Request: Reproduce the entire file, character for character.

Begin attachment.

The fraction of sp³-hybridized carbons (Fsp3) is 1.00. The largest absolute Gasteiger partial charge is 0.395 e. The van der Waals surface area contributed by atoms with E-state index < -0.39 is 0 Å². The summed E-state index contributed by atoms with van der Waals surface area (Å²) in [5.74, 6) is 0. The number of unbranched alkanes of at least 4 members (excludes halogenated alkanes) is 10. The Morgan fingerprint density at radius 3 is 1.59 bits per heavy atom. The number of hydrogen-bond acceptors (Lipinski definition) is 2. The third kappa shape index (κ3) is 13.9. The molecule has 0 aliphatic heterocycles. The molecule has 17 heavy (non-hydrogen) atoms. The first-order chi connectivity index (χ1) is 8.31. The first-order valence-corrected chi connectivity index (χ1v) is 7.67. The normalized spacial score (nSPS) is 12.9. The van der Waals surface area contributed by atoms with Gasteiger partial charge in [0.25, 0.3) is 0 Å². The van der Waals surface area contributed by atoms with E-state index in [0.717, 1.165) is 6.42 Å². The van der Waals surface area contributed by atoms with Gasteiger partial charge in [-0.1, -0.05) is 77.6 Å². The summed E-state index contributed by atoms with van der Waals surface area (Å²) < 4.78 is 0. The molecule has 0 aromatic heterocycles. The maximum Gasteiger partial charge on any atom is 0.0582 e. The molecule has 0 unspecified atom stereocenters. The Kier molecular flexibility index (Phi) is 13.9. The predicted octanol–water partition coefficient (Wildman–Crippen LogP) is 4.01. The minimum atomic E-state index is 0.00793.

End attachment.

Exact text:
The fraction of sp³-hybridized carbons (Fsp3) is 1.00. The largest absolute Gasteiger partial charge is 0.395 e. The van der Waals surface area contributed by atoms with E-state index < -0.39 is 0 Å². The summed E-state index contributed by atoms with van der Waals surface area (Å²) in [5.74, 6) is 0. The number of unbranched alkanes of at least 4 members (excludes halogenated alkanes) is 10. The Morgan fingerprint density at radius 3 is 1.59 bits per heavy atom. The number of hydrogen-bond acceptors (Lipinski definition) is 2. The third kappa shape index (κ3) is 13.9. The molecule has 0 aliphatic heterocycles. The molecule has 17 heavy (non-hydrogen) atoms. The first-order chi connectivity index (χ1) is 8.31. The first-order valence-corrected chi connectivity index (χ1v) is 7.67. The normalized spacial score (nSPS) is 12.9. The van der Waals surface area contributed by atoms with Gasteiger partial charge in [0.25, 0.3) is 0 Å². The van der Waals surface area contributed by atoms with E-state index in [0.717, 1.165) is 6.42 Å². The van der Waals surface area contributed by atoms with Gasteiger partial charge in [-0.1, -0.05) is 77.6 Å². The summed E-state index contributed by atoms with van der Waals surface area (Å²) < 4.78 is 0. The molecule has 0 aromatic heterocycles. The maximum Gasteiger partial charge on any atom is 0.0582 e. The molecule has 0 unspecified atom stereocenters. The Kier molecular flexibility index (Phi) is 13.9. The predicted octanol–water partition coefficient (Wildman–Crippen LogP) is 4.01. The minimum atomic E-state index is 0.00793.